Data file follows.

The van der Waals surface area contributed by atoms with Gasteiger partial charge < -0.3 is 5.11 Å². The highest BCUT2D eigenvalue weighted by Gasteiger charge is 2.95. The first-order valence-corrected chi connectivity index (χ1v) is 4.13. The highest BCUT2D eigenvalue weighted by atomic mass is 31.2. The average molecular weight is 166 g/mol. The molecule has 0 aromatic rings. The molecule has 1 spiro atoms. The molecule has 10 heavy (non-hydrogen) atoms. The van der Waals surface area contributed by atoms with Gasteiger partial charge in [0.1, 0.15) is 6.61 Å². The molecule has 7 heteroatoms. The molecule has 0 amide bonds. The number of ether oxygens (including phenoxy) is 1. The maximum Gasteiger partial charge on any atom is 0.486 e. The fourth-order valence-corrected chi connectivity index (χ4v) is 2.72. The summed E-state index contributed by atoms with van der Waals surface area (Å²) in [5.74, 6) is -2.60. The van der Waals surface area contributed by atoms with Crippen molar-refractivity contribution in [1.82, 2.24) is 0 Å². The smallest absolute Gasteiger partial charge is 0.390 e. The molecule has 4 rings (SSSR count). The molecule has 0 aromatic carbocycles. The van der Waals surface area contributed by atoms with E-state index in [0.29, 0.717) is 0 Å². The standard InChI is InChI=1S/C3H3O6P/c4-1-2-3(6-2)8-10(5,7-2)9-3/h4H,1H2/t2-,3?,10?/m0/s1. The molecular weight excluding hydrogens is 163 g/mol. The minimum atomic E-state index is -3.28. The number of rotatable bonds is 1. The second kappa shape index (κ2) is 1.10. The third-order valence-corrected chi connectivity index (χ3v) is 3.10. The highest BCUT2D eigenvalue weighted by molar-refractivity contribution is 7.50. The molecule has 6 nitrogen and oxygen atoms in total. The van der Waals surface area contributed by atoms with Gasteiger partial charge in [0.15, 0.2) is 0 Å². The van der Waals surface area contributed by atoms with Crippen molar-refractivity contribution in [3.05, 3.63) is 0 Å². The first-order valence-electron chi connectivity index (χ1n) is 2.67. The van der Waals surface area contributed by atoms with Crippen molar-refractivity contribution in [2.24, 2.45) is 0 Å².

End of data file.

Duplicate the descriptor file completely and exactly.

The van der Waals surface area contributed by atoms with Gasteiger partial charge < -0.3 is 5.11 Å². The highest BCUT2D eigenvalue weighted by Gasteiger charge is 2.95. The first-order valence-corrected chi connectivity index (χ1v) is 4.13. The highest BCUT2D eigenvalue weighted by atomic mass is 31.2. The average molecular weight is 166 g/mol. The molecule has 0 aromatic rings. The molecule has 1 spiro atoms. The molecule has 10 heavy (non-hydrogen) atoms. The van der Waals surface area contributed by atoms with Gasteiger partial charge in [0.1, 0.15) is 6.61 Å². The molecule has 7 heteroatoms. The molecule has 0 amide bonds. The number of ether oxygens (including phenoxy) is 1. The maximum Gasteiger partial charge on any atom is 0.486 e. The fourth-order valence-corrected chi connectivity index (χ4v) is 2.72. The summed E-state index contributed by atoms with van der Waals surface area (Å²) in [5.74, 6) is -2.60. The van der Waals surface area contributed by atoms with Crippen molar-refractivity contribution in [1.82, 2.24) is 0 Å². The smallest absolute Gasteiger partial charge is 0.390 e. The molecule has 4 rings (SSSR count). The molecule has 0 aromatic carbocycles. The van der Waals surface area contributed by atoms with E-state index in [0.29, 0.717) is 0 Å². The standard InChI is InChI=1S/C3H3O6P/c4-1-2-3(6-2)8-10(5,7-2)9-3/h4H,1H2/t2-,3?,10?/m0/s1. The molecular weight excluding hydrogens is 163 g/mol. The minimum atomic E-state index is -3.28. The number of rotatable bonds is 1. The second kappa shape index (κ2) is 1.10. The third-order valence-corrected chi connectivity index (χ3v) is 3.10. The highest BCUT2D eigenvalue weighted by molar-refractivity contribution is 7.50. The molecule has 6 nitrogen and oxygen atoms in total. The van der Waals surface area contributed by atoms with Gasteiger partial charge in [0.15, 0.2) is 0 Å². The van der Waals surface area contributed by atoms with Crippen molar-refractivity contribution in [3.05, 3.63) is 0 Å². The first-order valence-electron chi connectivity index (χ1n) is 2.67. The van der Waals surface area contributed by atoms with Crippen molar-refractivity contribution in [2.24, 2.45) is 0 Å².